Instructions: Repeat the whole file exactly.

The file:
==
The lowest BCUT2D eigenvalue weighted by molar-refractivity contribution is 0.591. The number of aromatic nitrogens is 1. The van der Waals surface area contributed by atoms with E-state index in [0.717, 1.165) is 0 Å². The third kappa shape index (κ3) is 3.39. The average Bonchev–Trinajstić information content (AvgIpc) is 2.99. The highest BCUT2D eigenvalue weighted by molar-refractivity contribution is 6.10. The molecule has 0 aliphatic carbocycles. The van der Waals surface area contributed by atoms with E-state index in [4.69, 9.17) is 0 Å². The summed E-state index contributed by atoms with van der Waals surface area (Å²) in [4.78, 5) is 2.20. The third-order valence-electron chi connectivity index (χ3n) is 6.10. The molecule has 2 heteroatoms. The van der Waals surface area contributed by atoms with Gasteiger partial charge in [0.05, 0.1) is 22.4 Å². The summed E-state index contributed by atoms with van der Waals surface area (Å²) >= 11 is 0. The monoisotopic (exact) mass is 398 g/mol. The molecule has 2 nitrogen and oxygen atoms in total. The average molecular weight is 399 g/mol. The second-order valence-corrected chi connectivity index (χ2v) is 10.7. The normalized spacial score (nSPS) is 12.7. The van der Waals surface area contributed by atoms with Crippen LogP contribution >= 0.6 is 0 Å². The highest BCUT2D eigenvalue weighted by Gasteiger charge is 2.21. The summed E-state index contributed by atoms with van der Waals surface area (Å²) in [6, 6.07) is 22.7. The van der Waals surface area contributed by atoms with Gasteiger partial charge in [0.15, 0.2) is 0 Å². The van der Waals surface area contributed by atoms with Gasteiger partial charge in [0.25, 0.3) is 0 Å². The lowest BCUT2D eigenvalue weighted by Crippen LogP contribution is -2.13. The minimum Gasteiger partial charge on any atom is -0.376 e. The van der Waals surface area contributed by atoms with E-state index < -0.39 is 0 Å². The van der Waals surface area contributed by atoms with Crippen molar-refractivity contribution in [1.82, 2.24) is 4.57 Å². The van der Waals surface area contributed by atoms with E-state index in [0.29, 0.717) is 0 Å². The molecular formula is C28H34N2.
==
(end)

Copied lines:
The lowest BCUT2D eigenvalue weighted by molar-refractivity contribution is 0.591. The number of aromatic nitrogens is 1. The van der Waals surface area contributed by atoms with E-state index in [0.717, 1.165) is 0 Å². The third kappa shape index (κ3) is 3.39. The average Bonchev–Trinajstić information content (AvgIpc) is 2.99. The highest BCUT2D eigenvalue weighted by molar-refractivity contribution is 6.10. The molecule has 0 aliphatic carbocycles. The van der Waals surface area contributed by atoms with E-state index in [4.69, 9.17) is 0 Å². The summed E-state index contributed by atoms with van der Waals surface area (Å²) in [4.78, 5) is 2.20. The third-order valence-electron chi connectivity index (χ3n) is 6.10. The molecule has 2 heteroatoms. The van der Waals surface area contributed by atoms with Gasteiger partial charge in [0.05, 0.1) is 22.4 Å². The summed E-state index contributed by atoms with van der Waals surface area (Å²) >= 11 is 0. The monoisotopic (exact) mass is 398 g/mol. The molecule has 2 nitrogen and oxygen atoms in total. The average molecular weight is 399 g/mol. The second-order valence-corrected chi connectivity index (χ2v) is 10.7. The normalized spacial score (nSPS) is 12.7. The van der Waals surface area contributed by atoms with Crippen LogP contribution >= 0.6 is 0 Å². The highest BCUT2D eigenvalue weighted by Gasteiger charge is 2.21. The summed E-state index contributed by atoms with van der Waals surface area (Å²) in [6, 6.07) is 22.7. The van der Waals surface area contributed by atoms with Gasteiger partial charge in [0.15, 0.2) is 0 Å². The van der Waals surface area contributed by atoms with Gasteiger partial charge in [0.25, 0.3) is 0 Å². The lowest BCUT2D eigenvalue weighted by Crippen LogP contribution is -2.13. The minimum Gasteiger partial charge on any atom is -0.376 e. The van der Waals surface area contributed by atoms with E-state index < -0.39 is 0 Å². The van der Waals surface area contributed by atoms with Crippen molar-refractivity contribution in [1.82, 2.24) is 4.57 Å². The van der Waals surface area contributed by atoms with E-state index in [0.29, 0.717) is 0 Å². The molecular formula is C28H34N2.